Persecution Watch also hosts callers who want to pray united from other nations. If your heart is perplexed by the sufferings of our persecuted brothers and sisters, you no longer need to pray alone. We welcome all who desire to pray for the persecuted church and consider it a joy to pray together with you.

If you’re new to the call and can’t find your voice, listen in and pray silently or on mute. We are grateful and thank the Lord for bringing us all together to pray in agreement for our persecuted family in Christ. We can all be prayer warriors on this call!

NOTE: Persecution Watch has a new email address for the prayer team and those who would like to receive urgent prayer requests, weekly call prayer points and notification of special prayer events and special guest speakers.

Please fill out the form below to be included in our new distribution list to receive this important information. We are grateful for your prayers and to the Lord for guiding us as we continue the Persecution Watch prayer call mission.

Note to Voice of the Persecuted (VOP) readers: The Persecution Watch prayer team is also the prayer team of Voice of the Persecuted. SIGN UP today.

US missionary, captive for 20 months, is alive, reports Niger’s president

For 20 months, there has been no news of Jeff Woodke (Photo: Facebook/Blaise Gaitou)

(World Watch Monitor) A US missionary kidnapped in Niger in October 2016 is alive, according to the West African nation’s president.

Jeff Woodke, who worked for Jeunesse en Mission Entraide et Developpement (JEMED), a branch of the US-based Youth With a Mission, was abducted by unknown assailants late in the evening of Friday 14 October, 2016, from the town of Abalak in northern Niger.

For 20 months, there has been no news of Woodke, but on Monday, 4 June, President Mahamadou Issoufou told TV channel France24 that both he and a German aid worker kidnapped in April this year are alive.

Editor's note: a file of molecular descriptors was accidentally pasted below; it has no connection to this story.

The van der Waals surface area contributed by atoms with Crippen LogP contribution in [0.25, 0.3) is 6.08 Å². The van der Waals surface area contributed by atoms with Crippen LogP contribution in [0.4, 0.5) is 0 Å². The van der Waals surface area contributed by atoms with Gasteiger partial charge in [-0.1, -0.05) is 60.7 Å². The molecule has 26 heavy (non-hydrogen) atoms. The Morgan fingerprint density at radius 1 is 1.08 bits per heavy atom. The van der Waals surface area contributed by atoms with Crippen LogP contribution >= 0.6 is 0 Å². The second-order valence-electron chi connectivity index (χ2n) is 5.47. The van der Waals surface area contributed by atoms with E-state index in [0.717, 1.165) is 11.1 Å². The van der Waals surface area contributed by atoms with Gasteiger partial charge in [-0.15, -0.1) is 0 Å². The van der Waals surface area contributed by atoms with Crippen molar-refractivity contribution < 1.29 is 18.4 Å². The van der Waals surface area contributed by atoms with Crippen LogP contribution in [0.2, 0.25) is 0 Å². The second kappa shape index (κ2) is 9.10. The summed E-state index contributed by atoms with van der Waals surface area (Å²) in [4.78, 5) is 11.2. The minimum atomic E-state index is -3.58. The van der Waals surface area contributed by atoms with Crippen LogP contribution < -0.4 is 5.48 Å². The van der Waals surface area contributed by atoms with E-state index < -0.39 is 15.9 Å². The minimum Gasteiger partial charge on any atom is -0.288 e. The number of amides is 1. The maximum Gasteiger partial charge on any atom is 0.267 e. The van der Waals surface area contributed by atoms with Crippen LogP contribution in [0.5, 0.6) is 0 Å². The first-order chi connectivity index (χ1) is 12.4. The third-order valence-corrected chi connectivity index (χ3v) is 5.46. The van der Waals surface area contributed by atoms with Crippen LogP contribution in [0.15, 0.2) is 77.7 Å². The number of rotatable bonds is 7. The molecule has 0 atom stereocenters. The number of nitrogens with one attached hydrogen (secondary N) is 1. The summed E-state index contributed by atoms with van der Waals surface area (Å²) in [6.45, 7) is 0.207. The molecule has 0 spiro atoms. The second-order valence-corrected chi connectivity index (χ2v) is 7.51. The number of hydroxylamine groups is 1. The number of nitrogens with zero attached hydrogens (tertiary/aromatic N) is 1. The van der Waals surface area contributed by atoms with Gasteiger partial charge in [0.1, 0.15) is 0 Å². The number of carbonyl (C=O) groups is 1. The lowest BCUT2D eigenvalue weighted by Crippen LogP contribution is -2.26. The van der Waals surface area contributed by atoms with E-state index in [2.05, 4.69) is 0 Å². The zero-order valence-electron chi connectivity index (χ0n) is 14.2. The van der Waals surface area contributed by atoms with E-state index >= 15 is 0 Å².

“We have some news; we know they’re alive,” the president said. “We continue to create the conditions for their release. Perhaps the contacts that are underway will help to achieve that goal.”

It is the first proof of life since the kidnapping of the two Western citizens in the Sahel country.

Little had been known, or at least divulged, about Woodke’s condition or location, other than that his captors were tracked to neighbouring Mali by Nigerien authorities. No group has publicly claimed responsibility.

Last July, a coalition of jihadist groups active in the Sahel region (Nusrat al-Islam wal Muslimeen, also known as the Group to Support Islam and Muslims), affiliated to Al-Qaeda, released a video showing six foreign hostages, including three missionaries, but not Jeff Woodke.

The three missionaries in the video were: Colombian nun Gloria Argoti, kidnapped on 7 February from her convent in Karangasso, southern Mali; Australian surgeon Ken Elliott, kidnapped in January 2016 from Djibo in northern Burkina Faso, near the Mali border; and Swiss missionary Béatrice Stockly, kidnapped in Mali’s northern town of Timbuktu, also in January 2016.

All are still captive.